Riding north to south it seems a logical route to go from Uyuni to San Pedro de Atacama in Chile. It is fantastic ride, don’t miss it.

Here are some pictures from our trip.

Below there is some information about the ride. But first let me give you some general information:

The internet is full of reports about this area. A lot of people who did the ride had a hard time and that’s what they write. Don’t hesitate of doing it though.

With the right preparation everybody can do it on every bike (maybe not a Goldwing or a racebike).

Update: after I got an email of Bob, a great fellow, aged 74, who asked me about some details I would like to add one more sentence here: if you are not an experienced off roader, you have to be prepared to pick up your bike a few times. Little falls just may happen. At altitude of constantly over 4000m (13000ft) and at times over 5000m (16000ft) that might be strenuous. Take your time, take it easy and you are fine though.

We did it on a F650GS Dakar and a G650GS. We had Heidenau tyres which were quite low on profile.

My girlfriend made her license not a year before the trip. She had little experience before the trip and one long weekend offroading with a little Beta200. So you don’t need to be an expert at all. Just prepare and take it easy.

What you need is:

  • Fuel for 500km (we simply bought two 5L fuel cans that we strapped on the bike)
  • Enough water (we had 4L each)
  • Some money for the overnight stays (be reminded that you enter a national park where you have to pay 150Bs entrance).
  • Some snacks to keep you going during the day
  • GPS maps of the area (OSM has a good map which turned out to be very precise in this area). (The paper maps from Reise-Know-How are crap for this part of the journey).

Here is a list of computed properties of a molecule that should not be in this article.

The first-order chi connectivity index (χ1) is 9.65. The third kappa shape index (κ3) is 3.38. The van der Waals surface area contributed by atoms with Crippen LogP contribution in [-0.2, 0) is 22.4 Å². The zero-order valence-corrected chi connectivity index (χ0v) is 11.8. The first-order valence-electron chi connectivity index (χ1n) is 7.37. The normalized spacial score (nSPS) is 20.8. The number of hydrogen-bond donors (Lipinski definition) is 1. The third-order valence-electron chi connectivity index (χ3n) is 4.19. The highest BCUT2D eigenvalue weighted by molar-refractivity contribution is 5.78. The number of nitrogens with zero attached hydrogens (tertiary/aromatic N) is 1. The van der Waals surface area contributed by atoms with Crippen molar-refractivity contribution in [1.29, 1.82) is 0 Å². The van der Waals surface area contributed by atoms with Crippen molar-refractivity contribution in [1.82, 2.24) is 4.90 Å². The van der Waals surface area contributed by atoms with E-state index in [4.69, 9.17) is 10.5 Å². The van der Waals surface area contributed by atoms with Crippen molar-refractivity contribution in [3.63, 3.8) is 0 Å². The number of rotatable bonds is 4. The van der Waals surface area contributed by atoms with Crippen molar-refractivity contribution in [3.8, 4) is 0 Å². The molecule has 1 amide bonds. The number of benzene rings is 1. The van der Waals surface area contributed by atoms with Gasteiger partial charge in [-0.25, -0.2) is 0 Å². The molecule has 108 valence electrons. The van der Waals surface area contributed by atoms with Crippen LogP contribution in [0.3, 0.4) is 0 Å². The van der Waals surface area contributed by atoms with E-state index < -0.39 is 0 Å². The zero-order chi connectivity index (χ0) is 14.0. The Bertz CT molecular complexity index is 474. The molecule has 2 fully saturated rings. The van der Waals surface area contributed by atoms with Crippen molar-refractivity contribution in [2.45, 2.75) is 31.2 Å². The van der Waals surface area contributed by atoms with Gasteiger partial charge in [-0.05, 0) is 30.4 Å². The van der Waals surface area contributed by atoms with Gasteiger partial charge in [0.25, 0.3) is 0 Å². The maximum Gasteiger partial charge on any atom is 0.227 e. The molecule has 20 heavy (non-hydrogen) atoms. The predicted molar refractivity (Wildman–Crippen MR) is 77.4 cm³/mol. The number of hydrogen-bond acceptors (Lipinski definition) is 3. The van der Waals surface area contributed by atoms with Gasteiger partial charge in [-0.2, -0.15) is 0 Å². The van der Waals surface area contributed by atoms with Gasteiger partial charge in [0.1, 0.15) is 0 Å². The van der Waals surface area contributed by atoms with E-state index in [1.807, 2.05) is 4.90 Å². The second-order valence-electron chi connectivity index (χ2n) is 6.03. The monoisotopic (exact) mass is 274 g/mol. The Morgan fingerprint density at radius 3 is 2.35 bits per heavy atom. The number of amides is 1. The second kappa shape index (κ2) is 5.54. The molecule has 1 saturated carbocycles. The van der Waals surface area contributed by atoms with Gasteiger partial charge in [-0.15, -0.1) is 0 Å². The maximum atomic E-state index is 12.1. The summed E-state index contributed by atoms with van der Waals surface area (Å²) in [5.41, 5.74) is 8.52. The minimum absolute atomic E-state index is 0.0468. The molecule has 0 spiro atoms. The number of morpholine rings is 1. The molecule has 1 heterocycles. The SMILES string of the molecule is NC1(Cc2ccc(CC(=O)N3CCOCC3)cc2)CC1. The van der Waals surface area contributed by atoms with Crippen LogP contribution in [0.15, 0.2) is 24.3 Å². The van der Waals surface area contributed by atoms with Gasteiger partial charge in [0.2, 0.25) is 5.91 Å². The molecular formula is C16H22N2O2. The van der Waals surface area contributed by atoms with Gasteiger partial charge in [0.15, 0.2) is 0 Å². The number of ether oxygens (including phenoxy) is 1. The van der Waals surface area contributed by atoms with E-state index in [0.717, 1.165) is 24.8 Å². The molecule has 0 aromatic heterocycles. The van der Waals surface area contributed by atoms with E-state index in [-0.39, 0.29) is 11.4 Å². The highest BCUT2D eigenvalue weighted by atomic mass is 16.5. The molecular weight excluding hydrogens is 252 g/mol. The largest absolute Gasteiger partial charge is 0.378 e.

Take your time. We made it in 3 days, which was quite relaxing.

Don’t be worried if something happens: There are many 4×4 running these roads as this is a very common touristic thing to do in organized tours (see below), so there is always help if needed. People will stop when you give them a sign. You can also ask them if you are unsure about directions. Just stop an wait a little bit. There will be someone coming.

The most4x4 tours make the loop: Uyuni-Salar-San Juan-Laguna Colorada- Laguna Verde- Villa Mar-San Cristobal-uyuni(3 days).

The 3 options:

There are basically 3 ways from Uyuni to San Pedro de Atacama.

  1. The Lagoon route via San Juan
  2. The route via San Cristobal
  3. The route via Tupiza
  1. The lagoon route is the by far most sandy one. It has a stretch of more than 60km (depending on the conditions up to 90km) sand. You pass a lot of lagoons and this is the route the 4×4 take from Uyuni via San Juan to the Laguna colorado all along the Chile-Bolivia border. You also pass the famous Arbol de Piedra, a rock formation that looks like a tree. For motorbikers this is the most strengous version.
  1. San cristobal route: This route is the one we took. It seems to be the easiest one. The first bit is in very good condition (almost like a paved road) and there are only short sandy bits of road (max. 1km). Most parts of the road are rocky and easy to ride. You pass a nice lagoon and some incredible rock formations that are certainly as spectacular as the Arbol de piedra. You can devide the road in 3 days or do it in 2 days (but that would be pretty hard or you are experianced off roader).